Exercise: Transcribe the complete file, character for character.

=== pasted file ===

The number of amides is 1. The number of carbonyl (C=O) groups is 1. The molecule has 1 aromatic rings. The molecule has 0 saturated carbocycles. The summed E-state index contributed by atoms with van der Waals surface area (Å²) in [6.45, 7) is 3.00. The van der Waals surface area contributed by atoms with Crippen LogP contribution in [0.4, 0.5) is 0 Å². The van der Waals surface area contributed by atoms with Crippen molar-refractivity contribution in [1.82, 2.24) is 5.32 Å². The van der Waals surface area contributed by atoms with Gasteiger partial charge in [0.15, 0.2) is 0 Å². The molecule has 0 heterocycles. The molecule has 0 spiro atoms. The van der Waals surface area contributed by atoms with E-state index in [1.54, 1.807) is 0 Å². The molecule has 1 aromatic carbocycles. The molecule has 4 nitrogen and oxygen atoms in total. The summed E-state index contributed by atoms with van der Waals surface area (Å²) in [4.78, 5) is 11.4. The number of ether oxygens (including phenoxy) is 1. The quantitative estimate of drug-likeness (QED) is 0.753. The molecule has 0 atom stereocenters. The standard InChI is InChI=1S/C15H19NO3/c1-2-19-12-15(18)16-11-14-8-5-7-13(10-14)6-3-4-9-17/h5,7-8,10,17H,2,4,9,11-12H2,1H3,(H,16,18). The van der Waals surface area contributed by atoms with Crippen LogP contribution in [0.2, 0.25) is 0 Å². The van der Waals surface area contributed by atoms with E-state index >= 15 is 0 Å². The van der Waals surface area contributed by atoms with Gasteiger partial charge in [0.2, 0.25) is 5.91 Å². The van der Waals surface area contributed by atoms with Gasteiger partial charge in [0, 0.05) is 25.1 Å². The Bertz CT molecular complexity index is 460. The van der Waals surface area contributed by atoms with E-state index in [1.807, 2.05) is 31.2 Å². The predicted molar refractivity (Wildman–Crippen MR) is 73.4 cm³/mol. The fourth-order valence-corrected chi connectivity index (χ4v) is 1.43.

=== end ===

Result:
The number of amides is 1. The number of carbonyl (C=O) groups is 1. The molecule has 1 aromatic rings. The molecule has 0 saturated carbocycles. The summed E-state index contributed by atoms with van der Waals surface area (Å²) in [6.45, 7) is 3.00. The van der Waals surface area contributed by atoms with Crippen LogP contribution in [0.4, 0.5) is 0 Å². The van der Waals surface area contributed by atoms with Crippen molar-refractivity contribution in [1.82, 2.24) is 5.32 Å². The van der Waals surface area contributed by atoms with Gasteiger partial charge in [0.15, 0.2) is 0 Å². The molecule has 0 heterocycles. The molecule has 0 spiro atoms. The van der Waals surface area contributed by atoms with E-state index in [1.54, 1.807) is 0 Å². The molecule has 1 aromatic carbocycles. The molecule has 4 nitrogen and oxygen atoms in total. The summed E-state index contributed by atoms with van der Waals surface area (Å²) in [4.78, 5) is 11.4. The number of ether oxygens (including phenoxy) is 1. The quantitative estimate of drug-likeness (QED) is 0.753. The molecule has 0 atom stereocenters. The standard InChI is InChI=1S/C15H19NO3/c1-2-19-12-15(18)16-11-14-8-5-7-13(10-14)6-3-4-9-17/h5,7-8,10,17H,2,4,9,11-12H2,1H3,(H,16,18). The van der Waals surface area contributed by atoms with Crippen LogP contribution in [0.2, 0.25) is 0 Å². The van der Waals surface area contributed by atoms with E-state index >= 15 is 0 Å². The van der Waals surface area contributed by atoms with Gasteiger partial charge in [0.2, 0.25) is 5.91 Å². The van der Waals surface area contributed by atoms with Gasteiger partial charge in [0, 0.05) is 25.1 Å². The Bertz CT molecular complexity index is 460. The van der Waals surface area contributed by atoms with E-state index in [1.807, 2.05) is 31.2 Å². The predicted molar refractivity (Wildman–Crippen MR) is 73.4 cm³/mol. The fourth-order valence-corrected chi connectivity index (χ4v) is 1.43.